What Running a 5K Taught Me About Birthmothers

What Running a 5K Taught Me About Birthmothers
Rob Nelms/A Better World Running

I hate running.

At least, that’s what I’ve told myself for most of my adult life. I used to play soccer, and running after a ball was OK, but running to train and running just for the sake of it feels horrible.

On Sunday, I ran in my first 5K event. Although I trained for about four weeks beforehand, I didn’t run the full distance until the race. It was the first time I’d run that far since I played competitive soccer 10 years ago.

What I discovered while training and at the 5K itself is that the first mile or so sucks. My breathing becomes rapid and strained. My back and shoulders won’t align properly and begin to ache (I have terrible form, it seems). The crooks of my arms and my fingers start sweating uncomfortably. I just want to stop.

I hate running.

For a while after I started running again, I let myself stop. I would run for ten minutes and call it good.

But as the race approached, I knew I couldn’t keep letting myself off the hook. I had to overcome my hatred and resistance to running.

(Why I signed up for the race in the first place is simply a reflection of my optimism, by the way.)

Pushing myself past the one mile mark, I found something incredible. Running felt easier.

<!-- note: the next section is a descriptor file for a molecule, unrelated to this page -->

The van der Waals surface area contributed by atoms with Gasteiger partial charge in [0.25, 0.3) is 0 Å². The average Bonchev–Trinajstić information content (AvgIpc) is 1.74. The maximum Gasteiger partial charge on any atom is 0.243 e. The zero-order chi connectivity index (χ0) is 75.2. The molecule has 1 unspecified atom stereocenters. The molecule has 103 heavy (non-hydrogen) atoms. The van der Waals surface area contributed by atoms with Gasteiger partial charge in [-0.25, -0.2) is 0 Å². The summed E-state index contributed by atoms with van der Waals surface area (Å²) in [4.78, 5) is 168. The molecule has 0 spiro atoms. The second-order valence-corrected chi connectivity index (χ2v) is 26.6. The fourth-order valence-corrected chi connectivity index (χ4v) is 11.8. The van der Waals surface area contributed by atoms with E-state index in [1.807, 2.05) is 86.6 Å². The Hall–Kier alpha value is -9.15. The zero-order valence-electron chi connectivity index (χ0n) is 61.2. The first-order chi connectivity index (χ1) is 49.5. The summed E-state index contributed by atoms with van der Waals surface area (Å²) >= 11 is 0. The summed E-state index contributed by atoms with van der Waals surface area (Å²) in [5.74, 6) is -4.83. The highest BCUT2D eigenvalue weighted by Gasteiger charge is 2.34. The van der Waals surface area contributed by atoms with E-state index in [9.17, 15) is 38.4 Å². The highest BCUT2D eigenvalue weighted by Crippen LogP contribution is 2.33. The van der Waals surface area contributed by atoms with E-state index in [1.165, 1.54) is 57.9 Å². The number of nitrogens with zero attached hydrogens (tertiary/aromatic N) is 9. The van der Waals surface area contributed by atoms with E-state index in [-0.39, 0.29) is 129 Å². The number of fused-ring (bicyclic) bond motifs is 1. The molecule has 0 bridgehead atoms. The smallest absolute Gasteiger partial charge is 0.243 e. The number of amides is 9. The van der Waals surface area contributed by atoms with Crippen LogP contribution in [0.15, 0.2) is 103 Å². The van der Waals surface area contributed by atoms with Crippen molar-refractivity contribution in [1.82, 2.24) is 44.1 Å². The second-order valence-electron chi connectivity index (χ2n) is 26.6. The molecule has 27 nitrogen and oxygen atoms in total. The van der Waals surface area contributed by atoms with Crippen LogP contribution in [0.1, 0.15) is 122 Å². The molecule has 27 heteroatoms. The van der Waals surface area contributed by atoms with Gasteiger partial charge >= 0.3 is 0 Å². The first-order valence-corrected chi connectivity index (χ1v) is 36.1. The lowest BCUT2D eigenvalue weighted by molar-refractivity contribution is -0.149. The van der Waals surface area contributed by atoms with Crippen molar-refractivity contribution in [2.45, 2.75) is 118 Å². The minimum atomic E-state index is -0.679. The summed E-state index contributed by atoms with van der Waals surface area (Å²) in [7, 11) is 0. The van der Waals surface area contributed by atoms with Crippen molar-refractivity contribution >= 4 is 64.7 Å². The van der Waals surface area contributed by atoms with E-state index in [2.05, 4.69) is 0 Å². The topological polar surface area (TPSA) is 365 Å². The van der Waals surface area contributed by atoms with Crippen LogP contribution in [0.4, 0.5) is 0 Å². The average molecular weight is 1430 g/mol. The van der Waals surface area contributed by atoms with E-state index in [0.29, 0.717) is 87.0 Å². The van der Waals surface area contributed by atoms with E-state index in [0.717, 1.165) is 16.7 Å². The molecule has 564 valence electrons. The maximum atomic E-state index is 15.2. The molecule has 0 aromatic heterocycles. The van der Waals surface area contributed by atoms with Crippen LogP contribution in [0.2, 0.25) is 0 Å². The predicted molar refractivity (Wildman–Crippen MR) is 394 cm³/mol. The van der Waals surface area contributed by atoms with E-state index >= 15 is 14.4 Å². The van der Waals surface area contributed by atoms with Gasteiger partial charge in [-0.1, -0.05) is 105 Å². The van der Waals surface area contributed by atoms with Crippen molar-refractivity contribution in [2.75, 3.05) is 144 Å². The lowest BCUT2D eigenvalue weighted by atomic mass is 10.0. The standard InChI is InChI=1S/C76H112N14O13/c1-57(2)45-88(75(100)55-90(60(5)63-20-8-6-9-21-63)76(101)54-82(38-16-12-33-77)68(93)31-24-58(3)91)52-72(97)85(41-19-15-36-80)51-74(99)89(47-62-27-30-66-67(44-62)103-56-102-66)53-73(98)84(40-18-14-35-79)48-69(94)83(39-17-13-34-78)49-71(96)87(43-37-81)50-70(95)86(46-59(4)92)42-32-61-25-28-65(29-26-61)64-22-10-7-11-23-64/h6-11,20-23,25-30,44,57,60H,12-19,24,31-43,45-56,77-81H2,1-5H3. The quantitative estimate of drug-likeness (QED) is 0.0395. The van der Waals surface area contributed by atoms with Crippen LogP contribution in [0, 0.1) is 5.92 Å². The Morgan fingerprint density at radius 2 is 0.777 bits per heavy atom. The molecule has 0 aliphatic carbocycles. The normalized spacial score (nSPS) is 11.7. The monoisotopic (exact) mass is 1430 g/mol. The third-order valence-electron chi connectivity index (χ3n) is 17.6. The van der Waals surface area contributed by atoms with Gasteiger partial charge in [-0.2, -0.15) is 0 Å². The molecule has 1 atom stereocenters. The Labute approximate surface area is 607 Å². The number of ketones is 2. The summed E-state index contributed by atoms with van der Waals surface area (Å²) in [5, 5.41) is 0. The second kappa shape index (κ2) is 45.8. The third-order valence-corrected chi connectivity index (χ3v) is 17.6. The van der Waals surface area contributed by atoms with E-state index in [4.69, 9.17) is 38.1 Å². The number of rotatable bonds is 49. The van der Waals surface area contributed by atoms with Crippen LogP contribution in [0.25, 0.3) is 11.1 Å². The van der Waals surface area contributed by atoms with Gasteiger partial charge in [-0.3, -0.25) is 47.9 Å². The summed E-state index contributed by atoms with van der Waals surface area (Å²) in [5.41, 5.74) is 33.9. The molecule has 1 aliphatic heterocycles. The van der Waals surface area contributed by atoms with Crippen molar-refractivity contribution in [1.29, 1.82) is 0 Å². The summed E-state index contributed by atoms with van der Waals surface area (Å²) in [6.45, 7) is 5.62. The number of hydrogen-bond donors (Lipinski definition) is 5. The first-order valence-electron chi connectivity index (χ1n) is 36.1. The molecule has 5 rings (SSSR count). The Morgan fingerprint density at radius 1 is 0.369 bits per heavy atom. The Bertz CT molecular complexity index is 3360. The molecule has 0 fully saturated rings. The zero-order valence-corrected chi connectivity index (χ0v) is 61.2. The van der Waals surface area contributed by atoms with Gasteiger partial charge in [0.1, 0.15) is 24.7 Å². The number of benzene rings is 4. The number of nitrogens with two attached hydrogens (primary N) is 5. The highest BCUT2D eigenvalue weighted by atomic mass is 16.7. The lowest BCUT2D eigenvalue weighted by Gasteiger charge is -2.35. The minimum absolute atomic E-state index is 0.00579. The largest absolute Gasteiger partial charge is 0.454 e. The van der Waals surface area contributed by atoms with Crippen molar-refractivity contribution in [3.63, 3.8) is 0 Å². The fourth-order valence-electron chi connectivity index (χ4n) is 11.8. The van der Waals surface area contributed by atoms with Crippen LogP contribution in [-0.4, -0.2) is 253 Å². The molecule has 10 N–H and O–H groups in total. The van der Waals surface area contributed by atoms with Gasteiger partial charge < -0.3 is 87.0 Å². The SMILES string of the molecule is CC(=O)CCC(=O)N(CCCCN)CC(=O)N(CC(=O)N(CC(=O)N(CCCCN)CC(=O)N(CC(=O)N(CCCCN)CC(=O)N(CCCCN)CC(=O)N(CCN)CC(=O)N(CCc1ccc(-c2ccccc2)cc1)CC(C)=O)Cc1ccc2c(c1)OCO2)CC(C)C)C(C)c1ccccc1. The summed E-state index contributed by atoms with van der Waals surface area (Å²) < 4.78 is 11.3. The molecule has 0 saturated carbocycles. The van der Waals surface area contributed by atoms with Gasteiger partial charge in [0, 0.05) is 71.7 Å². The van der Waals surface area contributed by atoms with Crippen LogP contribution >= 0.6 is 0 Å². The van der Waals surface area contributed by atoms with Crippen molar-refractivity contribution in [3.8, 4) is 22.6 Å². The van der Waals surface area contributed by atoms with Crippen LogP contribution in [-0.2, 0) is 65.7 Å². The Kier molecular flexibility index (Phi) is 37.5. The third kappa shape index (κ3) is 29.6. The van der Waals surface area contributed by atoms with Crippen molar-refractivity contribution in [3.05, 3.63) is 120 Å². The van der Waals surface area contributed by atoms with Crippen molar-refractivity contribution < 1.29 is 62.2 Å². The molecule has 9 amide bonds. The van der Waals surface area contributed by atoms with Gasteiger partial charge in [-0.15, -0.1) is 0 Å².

My breathing, steps and swinging ponytail settled into a rhythm. The shock of transitioning from stillness to movement wore off. I felt OK.

I think discomfort in general is most apparent in the beginning. After a while, the mind and body adjust to a new normal. Adaptation can be necessary for survival.

This has been true of my adoption journey. As many birthmothers have told me, it “gets easier” after the first year.

Being a birthmother is never easy, of course. But I think what these birthmothers meant is that after the first year or so, our lives settle into a new normal. A rhythm, if you will.

The rhythm may not be optimal or desirable, and certainly not easy or comfortable. But moving through the most difficult time ā€” pregnancy, the decision not to parent and the shocking consequences ā€” eventually yields the merits of that effort.

Some days, I hate being a birthmother. It sucks.

But I’ve learned to keep moving forward through the pain until I find my rhythm.


How do you deal with pain? Do you find that it gets easier after a while? Leave a reply in the comment box below; please be familiar with the comment policy.

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